Francis Marrawungu has waited forever for a room to call his own.
Darting through the new house handed over minutes earlier to his family by the Northern Territory government, his shrill voice fills the empty rooms.
"This one! This one! This one!" he yells after being asked which one might soon be his.
He's been living with his mother Charmaine Marrawungu and multiple siblings in a relative's home down the road, often with 15 other people.
On Wednesday Ms Marrawungu, Francis and her newborn baby moved into her new home in Gapuwiyak, a remote Indigenous community in East Arnhem Land.
"I've been waiting a long time, so many years," she says.
The Marrawungu's are one of 10 families handed keys this week to new social housing dwellings as part of the NT government's remote housing project.
Next door, Walter Garawirrtja and wife Madeline Gurruwiwi are also moving into their brand-new cyclone-proof home.
They have been on the waitlist more than five years, with their 12-year-old Tobias continually begging for his own room.
"He's always asking us, come on, when are we going," Mr Garawirrtja says.
"That's the hard part."
The family of five has been living in overcrowded quarters with relatives and friends.
"We were sharing one washing machine and one kitchen and one bathroom," he says.
"Also we don't smoke so it was hard because everyone else does."
Mr Garawirrtja says he is excited about his new home but worries about friends and family still living in overcrowded and run-down houses, with no new homes in sight.
When NT Housing Minister Selena Uibo issued keys to the latest lucky families this week, she said it marked an important government milestone.
A billion-dollar funding deal shared with Canberra was set to deliver 1950 additional bedrooms in remote Indigenous communities and Alice Springs town camps by June.
That target was missed and the Territory blamed the delay on the slow commonwealth funding rollout and COVID-19 trade and construction disruptions.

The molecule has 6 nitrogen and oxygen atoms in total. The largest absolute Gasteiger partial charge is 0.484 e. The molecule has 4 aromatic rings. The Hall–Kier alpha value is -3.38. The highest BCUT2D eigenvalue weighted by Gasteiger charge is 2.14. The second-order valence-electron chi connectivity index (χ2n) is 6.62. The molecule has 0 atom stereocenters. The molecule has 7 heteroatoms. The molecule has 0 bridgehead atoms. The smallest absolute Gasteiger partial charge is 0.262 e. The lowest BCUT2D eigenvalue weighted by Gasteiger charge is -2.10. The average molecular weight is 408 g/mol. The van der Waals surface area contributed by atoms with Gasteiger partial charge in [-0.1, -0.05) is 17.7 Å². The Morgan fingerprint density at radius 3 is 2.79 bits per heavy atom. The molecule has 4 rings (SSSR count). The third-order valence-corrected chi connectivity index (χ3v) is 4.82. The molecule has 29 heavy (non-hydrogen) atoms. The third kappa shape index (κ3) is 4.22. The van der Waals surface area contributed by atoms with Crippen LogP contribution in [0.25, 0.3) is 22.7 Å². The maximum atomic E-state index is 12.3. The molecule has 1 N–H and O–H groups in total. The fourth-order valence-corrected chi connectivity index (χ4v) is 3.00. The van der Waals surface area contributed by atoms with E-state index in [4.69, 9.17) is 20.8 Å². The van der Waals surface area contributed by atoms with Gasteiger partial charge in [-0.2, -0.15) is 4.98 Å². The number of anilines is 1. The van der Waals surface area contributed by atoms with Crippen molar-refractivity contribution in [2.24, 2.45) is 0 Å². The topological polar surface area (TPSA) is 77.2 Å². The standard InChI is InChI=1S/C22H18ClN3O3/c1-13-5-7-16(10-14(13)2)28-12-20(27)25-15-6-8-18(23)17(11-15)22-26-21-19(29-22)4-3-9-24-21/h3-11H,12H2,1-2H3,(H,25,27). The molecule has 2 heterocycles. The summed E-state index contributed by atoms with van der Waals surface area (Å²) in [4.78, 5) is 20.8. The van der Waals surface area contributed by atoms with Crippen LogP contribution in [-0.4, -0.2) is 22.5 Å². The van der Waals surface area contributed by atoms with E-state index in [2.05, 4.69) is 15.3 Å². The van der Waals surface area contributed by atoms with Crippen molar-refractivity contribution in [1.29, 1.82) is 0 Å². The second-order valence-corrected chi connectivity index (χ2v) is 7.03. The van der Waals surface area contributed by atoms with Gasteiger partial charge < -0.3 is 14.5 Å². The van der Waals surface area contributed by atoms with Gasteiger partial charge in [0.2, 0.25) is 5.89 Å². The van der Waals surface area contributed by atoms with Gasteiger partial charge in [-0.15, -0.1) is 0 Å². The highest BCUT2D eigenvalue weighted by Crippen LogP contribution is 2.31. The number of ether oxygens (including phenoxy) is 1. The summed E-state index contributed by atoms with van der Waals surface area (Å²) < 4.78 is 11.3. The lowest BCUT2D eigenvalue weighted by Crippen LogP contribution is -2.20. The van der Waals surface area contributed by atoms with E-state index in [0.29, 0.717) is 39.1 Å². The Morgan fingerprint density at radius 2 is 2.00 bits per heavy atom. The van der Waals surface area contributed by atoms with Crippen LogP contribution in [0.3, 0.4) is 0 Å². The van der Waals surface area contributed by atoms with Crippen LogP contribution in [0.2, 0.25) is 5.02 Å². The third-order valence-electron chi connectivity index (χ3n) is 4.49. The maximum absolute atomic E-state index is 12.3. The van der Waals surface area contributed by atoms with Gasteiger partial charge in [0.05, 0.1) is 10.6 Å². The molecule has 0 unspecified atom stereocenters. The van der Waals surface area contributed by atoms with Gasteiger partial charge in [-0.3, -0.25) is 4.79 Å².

A building surge last month resulted in 100 houses being built in 100 days, finally meeting the government's promised target.
"We're starting to see the bigger impact which is reducing the amount of overcrowding, which also has benefits for education, employment and healthcare," Ms Uibo says.
A report from the Menzies Institute in September found there were 3329 active applicants in March on the wait list for remote community housing.
The same month, 34 households were moved into new housing with an average wait time of more than three years.
The report also made findings about the maintenance of Aboriginal social housing, saying the government encountered significant delay in delivering contracts for maintenance and repairs.
The department started a new project last year aiming to "institute a new approach to remote housing maintenance by prioritising cyclical and preventive maintenance".
Providers were then required to also undertake annual inspections of the homes through an assessment tool, though as of September 2023 "very few" had completed them.
The report found the training of service providers required to undertake the inspections with the tool was "unspecified" and "limited".
The report highlighted part of the maintenance issues in remote areas is the lack of tradespeople and service providers willing to work in the communities.
It recommended commiting "greater resources to business development in NT regions where there is no take-up of remote housing maintenance services".
The housing minister says the government is working hard to improve things.
"We have a large portion of the funding which is allocated around upgrades and improving houses," she says.
The government says it will continue lobbying federal counterparts on the next housing deal but nothing has been confirmed yet.
Last month, the High Court ruled First Nations people living in remote dilapidated housing were entitled to compensation for distress or disappointment.
It marked the end of a long-running battle between residents of Ltyentye Apurte (Santa Teresa), 85km southeast of Alice Springs, and the Northern Territory housing authority, which began in 2016.
Back in Gapuwiyak, Tobias Garawirrtja and his dad unpacked their most important possessions for December in Arnhem Land: an AC unit and a Christmas tree.
Australian Associated Press